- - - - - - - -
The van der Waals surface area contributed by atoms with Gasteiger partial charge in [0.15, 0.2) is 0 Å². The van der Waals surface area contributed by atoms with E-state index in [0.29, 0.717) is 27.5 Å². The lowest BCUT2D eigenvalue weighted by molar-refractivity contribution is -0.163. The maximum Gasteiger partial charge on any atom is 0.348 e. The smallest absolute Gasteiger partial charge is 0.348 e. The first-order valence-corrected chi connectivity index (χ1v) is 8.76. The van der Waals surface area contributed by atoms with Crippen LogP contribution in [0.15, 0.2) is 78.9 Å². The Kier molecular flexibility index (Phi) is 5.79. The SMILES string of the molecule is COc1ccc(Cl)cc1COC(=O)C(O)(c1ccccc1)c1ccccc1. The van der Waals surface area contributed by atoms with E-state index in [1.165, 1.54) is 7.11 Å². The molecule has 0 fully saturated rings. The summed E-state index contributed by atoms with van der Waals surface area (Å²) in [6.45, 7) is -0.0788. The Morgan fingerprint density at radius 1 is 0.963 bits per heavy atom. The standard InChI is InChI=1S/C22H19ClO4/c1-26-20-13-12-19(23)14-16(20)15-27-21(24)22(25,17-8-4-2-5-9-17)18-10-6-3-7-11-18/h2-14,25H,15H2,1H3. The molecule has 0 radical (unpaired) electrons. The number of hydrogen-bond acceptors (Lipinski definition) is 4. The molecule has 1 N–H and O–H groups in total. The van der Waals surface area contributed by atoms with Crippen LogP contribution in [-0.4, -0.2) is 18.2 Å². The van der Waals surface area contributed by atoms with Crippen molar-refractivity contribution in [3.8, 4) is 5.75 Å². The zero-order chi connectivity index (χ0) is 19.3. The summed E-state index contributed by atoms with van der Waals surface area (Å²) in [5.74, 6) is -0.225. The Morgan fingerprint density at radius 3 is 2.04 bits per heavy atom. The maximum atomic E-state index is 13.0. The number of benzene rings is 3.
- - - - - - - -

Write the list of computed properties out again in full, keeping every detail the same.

The van der Waals surface area contributed by atoms with Gasteiger partial charge in [0.15, 0.2) is 0 Å². The van der Waals surface area contributed by atoms with E-state index in [0.29, 0.717) is 27.5 Å². The lowest BCUT2D eigenvalue weighted by molar-refractivity contribution is -0.163. The maximum Gasteiger partial charge on any atom is 0.348 e. The smallest absolute Gasteiger partial charge is 0.348 e. The first-order valence-corrected chi connectivity index (χ1v) is 8.76. The van der Waals surface area contributed by atoms with Crippen LogP contribution in [0.15, 0.2) is 78.9 Å². The Kier molecular flexibility index (Phi) is 5.79. The SMILES string of the molecule is COc1ccc(Cl)cc1COC(=O)C(O)(c1ccccc1)c1ccccc1. The van der Waals surface area contributed by atoms with E-state index in [1.165, 1.54) is 7.11 Å². The molecule has 0 fully saturated rings. The summed E-state index contributed by atoms with van der Waals surface area (Å²) in [6.45, 7) is -0.0788. The Morgan fingerprint density at radius 1 is 0.963 bits per heavy atom. The standard InChI is InChI=1S/C22H19ClO4/c1-26-20-13-12-19(23)14-16(20)15-27-21(24)22(25,17-8-4-2-5-9-17)18-10-6-3-7-11-18/h2-14,25H,15H2,1H3. The molecule has 0 radical (unpaired) electrons. The number of hydrogen-bond acceptors (Lipinski definition) is 4. The molecule has 1 N–H and O–H groups in total. The van der Waals surface area contributed by atoms with Crippen LogP contribution in [-0.4, -0.2) is 18.2 Å². The van der Waals surface area contributed by atoms with Crippen molar-refractivity contribution in [3.8, 4) is 5.75 Å². The zero-order chi connectivity index (χ0) is 19.3. The summed E-state index contributed by atoms with van der Waals surface area (Å²) in [5.74, 6) is -0.225. The Morgan fingerprint density at radius 3 is 2.04 bits per heavy atom. The maximum atomic E-state index is 13.0. The number of benzene rings is 3.